Miller Town, the Miller families and the Miller Town Church played vital roles in the development of Glen Alum. I have found very little history for the beginning of Glen Alum, however, I believe that the Benjamin Miller family was among the earliest settlers in Alum Creek hollow.

The census for 1900 lists the residents of Stafford District. Later census reports define the individual areas of Glen Alum and other communities in Stafford District. In trying to identify the residents of Glen Alum in the 1900 census report, one of the first names that I recognized was Benjamin Miller. He was listed as a farmer and the head of household with Matilda as his wife. The census states that Benjamin was born in Kentucky in 1852 and his wife Matilda was born in Virginia in 1858. Their children were Bettie, age 17, A. Boone, age 16, Lucinda (?), age 15, Charles, age 11, Leonard, age 10, Elijah F., age 6, Ed, age 4, and John age 3.

The following story was copied from the second book about Gilbert, which was titled GILBERT, WEST VIRGINIA AND SURROUNDING COMMUNITIES, by Colonel (Retired) Darrell G. Brumfield and Richard N. Ellis, published in 1995.

In 1992, Chad A. Davis, age 18, a senior in high school, wrote an English theme on his Christian heritage. Chad is the son of Charlotte Miller Davis and the grandson of John and Kessie Miller.


"Here we stand, my mother, my father and I, looking at the land and the old house my mother lived in as a young child. I began to ask about the place, and she told me the story concerning the land on which we stood.

My great-grandfather, Benjamin Miller, owned land in Williamson, which he traded, because it wasn't good for farming. The new land he traded for had fruit trees and rich soil for growing crops. It was located in the mountains in the coal mining camp of Glen Alum, West Virginia. When my great-grandfather, along with his wife and the rest of the Miller family, moved to their new land, it was about the turn of the 20th century.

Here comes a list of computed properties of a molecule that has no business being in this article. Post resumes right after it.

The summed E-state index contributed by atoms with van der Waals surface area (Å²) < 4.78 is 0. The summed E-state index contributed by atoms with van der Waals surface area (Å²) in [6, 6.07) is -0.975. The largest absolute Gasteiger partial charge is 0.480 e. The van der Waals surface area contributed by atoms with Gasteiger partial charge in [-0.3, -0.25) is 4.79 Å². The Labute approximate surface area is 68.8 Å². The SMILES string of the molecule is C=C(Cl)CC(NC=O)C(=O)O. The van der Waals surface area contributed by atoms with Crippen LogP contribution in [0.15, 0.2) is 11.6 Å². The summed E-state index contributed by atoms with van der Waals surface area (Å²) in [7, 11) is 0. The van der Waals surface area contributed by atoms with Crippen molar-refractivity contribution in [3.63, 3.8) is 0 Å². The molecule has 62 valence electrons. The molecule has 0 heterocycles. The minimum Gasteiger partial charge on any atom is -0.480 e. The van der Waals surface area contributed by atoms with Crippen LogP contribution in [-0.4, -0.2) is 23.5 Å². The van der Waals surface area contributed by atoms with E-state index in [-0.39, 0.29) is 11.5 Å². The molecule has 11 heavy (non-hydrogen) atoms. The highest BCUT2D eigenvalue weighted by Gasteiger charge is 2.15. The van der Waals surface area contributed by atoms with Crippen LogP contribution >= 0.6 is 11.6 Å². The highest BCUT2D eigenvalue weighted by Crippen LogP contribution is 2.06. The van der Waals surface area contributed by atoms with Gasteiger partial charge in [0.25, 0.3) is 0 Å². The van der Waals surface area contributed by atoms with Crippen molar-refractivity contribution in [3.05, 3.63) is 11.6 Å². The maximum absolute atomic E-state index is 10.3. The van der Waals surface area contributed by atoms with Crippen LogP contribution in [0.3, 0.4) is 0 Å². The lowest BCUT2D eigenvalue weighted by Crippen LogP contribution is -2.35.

The new land had an orchard, filled with fruit trees, and other trees that were used for timber. The Miller family cut the trees, built them into rafts, and floated them down Tug River to a saw- mill. The family returned home with finished lumber from the sawmill to build their homes. Sometimes they sold timber to the sawmill and used the money to help other people.

My great-grandfather's house was lighted with oil burning lamps and kept warm in the winter by a wood burning stove. There was one room set aside in the house for church services, the only church in the community.

As the town grew bigger, with more families moving in, the church on the side of the house was getting crowded. My grandfather, John Miller, together with other family members, built a church in 1937. The church building was built with local timber. The floors and seats were made of wood with no coverings. For altars, the town's people made wooden benches. In the front of the building was a large steeple, which held a very large bell. That bell was used for sounding church on Sunday morning and evenings. The bell was also used to alert the town's people when there were accidents in the coal mines.

In the early part of 1940, my great-grandfather was getting old and soon he was to die. He gave each of his children a piece of land on which to build a house.

My grandfather, John Miller, received a parcel of that land. He was forty years old when he took a wife. She was much younger than he, twenty years old. My grandmother, Kessie Miller, was saved in the Christian faith at the age of thirteen. My grandfather and she built their house together. That was a large house which had running water and a bathroom, which most of the people did not have. Several preachers stayed in their house while holding revivals in the local church. By this time my grandfather was a preacher; he along with grandmother took care of the church, later known as Miller Town Church.